United States District Court, D. New Jersey
DOUGLAS E. ARPERT UNITED STATES MAGISTRATE JUDGE
matter comes before the Court a motion by pro se
Plaintiff, Thomas Crawford for the appointment of pro bono
counsel [ECF No. 8]. Plaintiff, a prisoner at New Jersey
State Prison, brings this civil rights action against the
State of New Jersey, the Department of Corrections, and
several corrections officers alleging that corrections
officers destroyed legal materials belonging to Plaintiff
while those materials were in the possession of another
inmate. For the reasons below, Plaintiff's motion for the
appointment of counsel is denied.
there is no right to counsel in a civil case, Parham v.
Johnson, 126 F.3d 454, 456-57 (3d Cir. 1997); Tabron
v. Grace, 6 F.3d 147, 153-54 (3d Cir. 1993), pursuant to
28 U.S.C. §1915(e)(1), “[t]he court may request an
attorney to represent any person unable to afford
counsel.” Appointment of counsel under 28 U.S.C. §
1915(e)(1) may be made at any point in the litigation and may
be made by the Court sua sponte. See
Tabron, 6 F.3d at 156.
deciding whether to appoint counsel under §1915, the
Court must be persuaded that Plaintiff's claim has some
merit in law and fact. See Tabron, 6 F.3d at 155. If
the Court finds Plaintiff's claim has merit, the Court
must then weigh a variety of factors to decide whether it is
appropriate to appoint counsel: (1) the applicant's
ability to present his or her case; (2) the complexity of the
legal issues presented; (3) the degree to which factual
investigation is required and the ability of the applicant to
pursue such investigation; (4) whether credibility
determinations will play a significant role in the resolution
of the applicant's claims' (5) whether the case will
require testimony from expert witnesses; and (6) whether the
applicant can afford counsel on his or her own behalf.
Parham, 126 F.3d at 457-58; Tabron, 6 F.3d
at 155-157. Other factors that must also be considered when
deciding an application for the appointment of pro bono
counsel are “the lack of funding to pay appointed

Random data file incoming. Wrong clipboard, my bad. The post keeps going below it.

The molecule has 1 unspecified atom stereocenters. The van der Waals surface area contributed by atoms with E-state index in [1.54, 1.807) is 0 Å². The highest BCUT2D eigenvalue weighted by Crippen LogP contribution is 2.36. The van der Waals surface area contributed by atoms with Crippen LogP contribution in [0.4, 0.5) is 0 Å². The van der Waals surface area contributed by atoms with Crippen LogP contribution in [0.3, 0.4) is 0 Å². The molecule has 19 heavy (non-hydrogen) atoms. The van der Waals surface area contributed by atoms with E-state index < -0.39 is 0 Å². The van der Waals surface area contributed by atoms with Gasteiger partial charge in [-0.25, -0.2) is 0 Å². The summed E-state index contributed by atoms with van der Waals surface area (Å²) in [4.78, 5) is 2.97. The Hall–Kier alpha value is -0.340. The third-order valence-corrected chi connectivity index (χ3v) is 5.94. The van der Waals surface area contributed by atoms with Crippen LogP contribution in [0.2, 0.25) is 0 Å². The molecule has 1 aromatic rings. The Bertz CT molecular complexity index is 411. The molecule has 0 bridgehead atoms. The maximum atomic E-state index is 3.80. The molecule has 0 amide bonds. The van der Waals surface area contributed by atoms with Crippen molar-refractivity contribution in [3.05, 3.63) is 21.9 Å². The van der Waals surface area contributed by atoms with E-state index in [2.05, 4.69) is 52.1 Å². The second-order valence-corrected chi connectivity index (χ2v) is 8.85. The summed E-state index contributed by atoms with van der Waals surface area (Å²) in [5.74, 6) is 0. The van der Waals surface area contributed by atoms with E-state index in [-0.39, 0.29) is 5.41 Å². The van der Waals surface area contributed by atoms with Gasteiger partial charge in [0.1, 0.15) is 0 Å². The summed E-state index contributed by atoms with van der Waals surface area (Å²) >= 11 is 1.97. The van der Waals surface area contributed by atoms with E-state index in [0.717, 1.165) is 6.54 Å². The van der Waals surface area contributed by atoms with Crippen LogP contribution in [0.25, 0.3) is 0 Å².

counsel, the limited supply of competent lawyers willing to
do pro bono work, and the value of lawyers' time”.
Jenkins v. D'Amico, Civ. Action No. 06-2027,
2006 WL 2465414, at *1 (D.N.J. Aug. 22, 2006) (citing
Tabron, 6 F.3d at 157-58).
preliminary matter, the Court will assume for the purposes of
this motion that Plaintiff's claims have adequate merit
and turn to the Tabron factors. Relevant to the
first factor is Plaintiff's contention that he is
“unlearned in the law, ” and he is
“concerned” that without a lawyer to represent
him his “constitutional rights will be violated.”
ECF No. 8 at 3. However, a lack of legal experience alone
“is not a basis for appointing counsel, because it is a
limitation held in common by most pro se
parties.” Hooks v. Schultz, No. 07-5627, 2010
WL 415316, at *1 n.2 (D.N.J. Jan. 29, 2010). Plaintiff has,
thus far, demonstrated the ability to adequately represent
himself at this stage of the proceedings. For example,
without the assistance of counsel, Plaintiff has filed a
Complaint, two motions and various correspondence with the
Court that demonstrate literacy and the ability to reference
relevant legal principles. See Lazko v. Watts, 373
Fed. App'x 196, 201 (3d Cir. 2010) (Plaintiff's
numerous submissions indicated that he was able to present
the necessary legal and factual issues to the court.).
the remaining factors, the legal issues Plaintiff faces at
this stage in the litigation do not appear to be unusually
complex in nature. Further, at this early point in the
proceedings, Plaintiff has not demonstrated the degree to
which factual investigations will be necessary, the extent to
which the case is likely to turn on credibility
determinations, or that he will require expert witnesses.
Overall, the factual and legal issues in this case
“have not been tested or developed by the general
course of litigation, making a [number of factors] of
Parham's test particularly difficult to evaluate.”
See Jenkins, 2006 WL 2465414, at *1.
the Court has assessed the appropriate factors in conjunction
with the lack of funding to pay appointed counsel, the
limited supply of competent lawyers willing to do pro bono
work, and the value of a lawyer's time, see Id.
(citing Tabron, 6 F.3d at 157-58), and concludes that the
appointment of counsel is not warranted at this time. The
Court recognizes that the above considerations may change as
this litigation proceeds. The Court will continue to monitor
the issues raised by Plaintiff may exercise ...